Targeted 16S rRNA metagenomic analysis of E. coli contaminated private drinking well waters in southern Ontario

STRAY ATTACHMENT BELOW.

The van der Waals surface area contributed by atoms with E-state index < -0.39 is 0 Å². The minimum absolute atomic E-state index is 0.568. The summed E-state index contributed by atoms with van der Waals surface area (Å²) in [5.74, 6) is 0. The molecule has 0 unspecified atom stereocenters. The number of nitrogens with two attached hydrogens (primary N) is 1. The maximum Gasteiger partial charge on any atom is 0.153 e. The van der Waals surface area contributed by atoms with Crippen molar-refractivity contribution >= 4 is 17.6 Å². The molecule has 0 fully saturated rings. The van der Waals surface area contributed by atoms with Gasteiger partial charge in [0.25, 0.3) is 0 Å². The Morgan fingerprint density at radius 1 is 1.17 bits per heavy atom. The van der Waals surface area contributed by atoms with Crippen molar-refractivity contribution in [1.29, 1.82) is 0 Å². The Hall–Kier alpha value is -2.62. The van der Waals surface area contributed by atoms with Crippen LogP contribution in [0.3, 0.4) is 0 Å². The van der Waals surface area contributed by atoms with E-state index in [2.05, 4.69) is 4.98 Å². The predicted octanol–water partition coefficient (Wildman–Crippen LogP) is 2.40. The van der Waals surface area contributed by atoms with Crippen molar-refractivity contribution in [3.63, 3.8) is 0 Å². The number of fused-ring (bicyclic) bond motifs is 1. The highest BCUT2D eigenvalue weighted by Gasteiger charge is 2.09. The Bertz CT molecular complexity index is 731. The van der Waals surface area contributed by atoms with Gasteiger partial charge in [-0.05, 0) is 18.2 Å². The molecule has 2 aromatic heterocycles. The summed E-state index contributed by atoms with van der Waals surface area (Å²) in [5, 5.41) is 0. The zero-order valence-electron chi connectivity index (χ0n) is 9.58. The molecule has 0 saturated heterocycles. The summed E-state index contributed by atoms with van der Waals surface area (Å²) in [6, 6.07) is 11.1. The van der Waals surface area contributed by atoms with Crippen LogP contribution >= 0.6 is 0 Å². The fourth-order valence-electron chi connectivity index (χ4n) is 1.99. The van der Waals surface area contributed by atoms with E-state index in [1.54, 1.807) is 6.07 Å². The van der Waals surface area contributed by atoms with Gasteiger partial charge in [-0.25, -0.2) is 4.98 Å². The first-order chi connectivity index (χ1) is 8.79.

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Given that water is essential to sustaining life, contamination of drinking water sources poses a potential threat to human and environmental health. In Ontario, a proportion of private well water supplies, which are the primary source of drinking water for the majority of rural Ontarians, are at risk of becoming microbially contaminated, which is of utmost concern given water remains a significant pathway of infectious disease transmission. Microbial indicators of water health and quality, particularly when measured using traditional culture or molecular methods, are only successfully detected for a small portion of contaminating microbes and limit the study of the diversity of groundwater health indicators. Next Generation Sequencing (NGS) technology, such as 16S rRNA sequencing, bypasses the need for isolation or cultivation of microorganisms, providing insight into the environmental metagenome; this technology promises to give rise to a grander understanding of microbial communities and pathogens inhabiting drinking water environments. This study investigates the metagenomics of private well waters of previously determined regions at increased risk of Escherichia coli (E. coli) contamination in southern Ontario, and is among the first to investigate the bacterial metagenome of private drinking well water. Traditional and alternative fecal indicator bacteria, E. coli and species-specific Bacteroides species, were investigated in the context of the drinking well water metagenome. The microbial community analysis revealed that a distinct drinking water community exists within E. coli positive drinking well waters. The lack of correlation and disagreement between the fecal indicators (E. coli and Bacteroides) with fecal associated families within the bacterial community highlights the research need to investigate techniques and indicators that are capable of designating a true positive or negative result for fecal contamination in private well water supplies. Although not expected to be feasible for routine application in laboratories, further investigation of the well water microbiome and fecal signatures within these communities may enable discovery of better assessment tools for private drinking well water quality and source water protection.